OMG! You totally should have made something up!

Another mom friend of mine had an interesting situation occur.  Put yourself in her shoes as I tell the story and think about how you would respond.

Your 7 year old child is at a sleepover at dad’s/friend’s/relative’s house.  Your child is not asleep when an adult/teen/older sibling in the house starts watching a DVD.  It’s “Good Luck Chuck.  The next day your child comes home and asks you, “What’s a “blow job?  What’s “fingering?  What’s “doin’ the nasty?  What do you DO??

I’ll tell you what happened in this situation.  My girlfriend is an attractive, whip-smart, no-nonsense woman.  She told her daughter the truth and gave a direct answer (a very brief, need-to-know answer) to each question with no shame or embarrassment.  She also told her daughter that those were not appropriate words for a kid to say out in public so they would keep them between mom & daughter.  The daughter tried a couple times to use the new terms but the mom just simply redirected her that it was not a nice thing to say.  And it was totally a non-issue from that point on.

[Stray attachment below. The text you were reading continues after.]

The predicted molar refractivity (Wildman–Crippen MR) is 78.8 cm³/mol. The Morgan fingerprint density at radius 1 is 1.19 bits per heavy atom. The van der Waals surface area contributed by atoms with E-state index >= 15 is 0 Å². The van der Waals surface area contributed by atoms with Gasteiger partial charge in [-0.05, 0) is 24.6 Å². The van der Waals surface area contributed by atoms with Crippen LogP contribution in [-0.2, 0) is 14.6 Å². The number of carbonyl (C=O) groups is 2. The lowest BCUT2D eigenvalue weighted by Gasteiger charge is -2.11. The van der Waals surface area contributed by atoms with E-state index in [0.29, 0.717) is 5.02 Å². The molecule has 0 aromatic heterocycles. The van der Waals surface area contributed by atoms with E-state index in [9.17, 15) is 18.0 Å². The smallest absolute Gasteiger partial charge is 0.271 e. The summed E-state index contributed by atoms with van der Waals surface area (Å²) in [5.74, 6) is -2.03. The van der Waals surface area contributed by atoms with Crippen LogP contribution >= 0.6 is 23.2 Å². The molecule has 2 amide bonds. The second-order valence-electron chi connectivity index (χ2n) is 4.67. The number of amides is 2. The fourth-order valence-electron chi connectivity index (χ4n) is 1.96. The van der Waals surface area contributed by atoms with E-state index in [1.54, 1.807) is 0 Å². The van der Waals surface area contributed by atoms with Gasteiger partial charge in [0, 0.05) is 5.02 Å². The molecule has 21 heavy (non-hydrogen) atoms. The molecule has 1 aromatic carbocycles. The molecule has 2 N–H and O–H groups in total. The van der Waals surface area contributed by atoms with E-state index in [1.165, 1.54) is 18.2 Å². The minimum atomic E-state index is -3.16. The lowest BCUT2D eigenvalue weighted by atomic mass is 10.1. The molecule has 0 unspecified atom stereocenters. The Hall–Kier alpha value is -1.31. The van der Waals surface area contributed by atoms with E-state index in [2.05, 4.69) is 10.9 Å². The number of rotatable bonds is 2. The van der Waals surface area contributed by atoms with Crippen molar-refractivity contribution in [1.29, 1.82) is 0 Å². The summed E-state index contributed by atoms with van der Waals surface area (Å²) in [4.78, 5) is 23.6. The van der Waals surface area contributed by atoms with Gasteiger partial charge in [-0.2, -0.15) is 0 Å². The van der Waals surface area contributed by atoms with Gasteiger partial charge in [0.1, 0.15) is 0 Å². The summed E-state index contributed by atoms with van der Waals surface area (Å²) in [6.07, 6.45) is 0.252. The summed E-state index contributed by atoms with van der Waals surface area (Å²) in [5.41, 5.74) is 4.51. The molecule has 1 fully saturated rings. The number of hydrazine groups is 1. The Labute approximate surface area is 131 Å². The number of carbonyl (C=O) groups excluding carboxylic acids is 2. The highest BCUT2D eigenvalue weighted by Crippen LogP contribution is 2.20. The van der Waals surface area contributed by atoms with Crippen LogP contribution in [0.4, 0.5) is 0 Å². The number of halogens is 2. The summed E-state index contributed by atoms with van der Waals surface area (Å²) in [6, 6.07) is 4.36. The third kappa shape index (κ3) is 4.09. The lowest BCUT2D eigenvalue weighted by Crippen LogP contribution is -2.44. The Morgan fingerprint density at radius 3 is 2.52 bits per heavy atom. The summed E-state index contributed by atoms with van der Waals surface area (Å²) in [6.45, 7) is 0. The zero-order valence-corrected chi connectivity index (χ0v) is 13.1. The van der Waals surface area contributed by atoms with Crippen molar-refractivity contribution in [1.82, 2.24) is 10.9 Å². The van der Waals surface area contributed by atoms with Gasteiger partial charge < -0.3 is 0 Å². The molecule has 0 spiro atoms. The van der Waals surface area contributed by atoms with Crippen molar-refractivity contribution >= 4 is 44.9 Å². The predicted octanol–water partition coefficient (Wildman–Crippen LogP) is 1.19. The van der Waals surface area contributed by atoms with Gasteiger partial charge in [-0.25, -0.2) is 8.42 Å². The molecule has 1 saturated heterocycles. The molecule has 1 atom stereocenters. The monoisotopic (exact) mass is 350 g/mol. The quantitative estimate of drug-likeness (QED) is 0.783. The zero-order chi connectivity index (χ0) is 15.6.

When this fellow mother told her other mother/girlfriends this story, most replied along the lines of¦ “OMG!  You TOTALLY should have made something up!  I STRONGLY disagree with that approach.  In my opinion, I think my girlfriend did EXACTLY the right thing.  As uncomfortable as it was for my friend, she knew deep down that she did not want to tell her daughter a lie.  They have a strong mother-daughter bond.  I think this just made that bond stronger.

So now back to you:  How do you think lying or telling untrue words to your son or daughter will affect your relationship?  Fast forward 5 years or so when your child encounters the words again with his/her peers and the others laugh at your child because s/he is misinformed.  Do you think that will have an impact on what your child thinks of you?

The MamaSutra

Mother of two girls. Holds a Bachelor of Science (Psychology) and a Certificate in Women's Studies from UW-Madison. Graduate of IASHS as Master of Human Sexuality. The articles you read here have goals in two main areas. 1) I strive to normalize conversations about sex and sexuality between parents and their children. To me this means helping parents accept and nurture their daughters' budding sexuality so they grow and learn to respect their bodies and accept their whole selves as they grow into strong, beautiful, powerful and healthy women. 2) Female Sexual Empowerment. Women deserve to learn about and explore the pleasure that can be felt through a full sexual life - however each of us may define that - without guilt, shame, or embarrassment.

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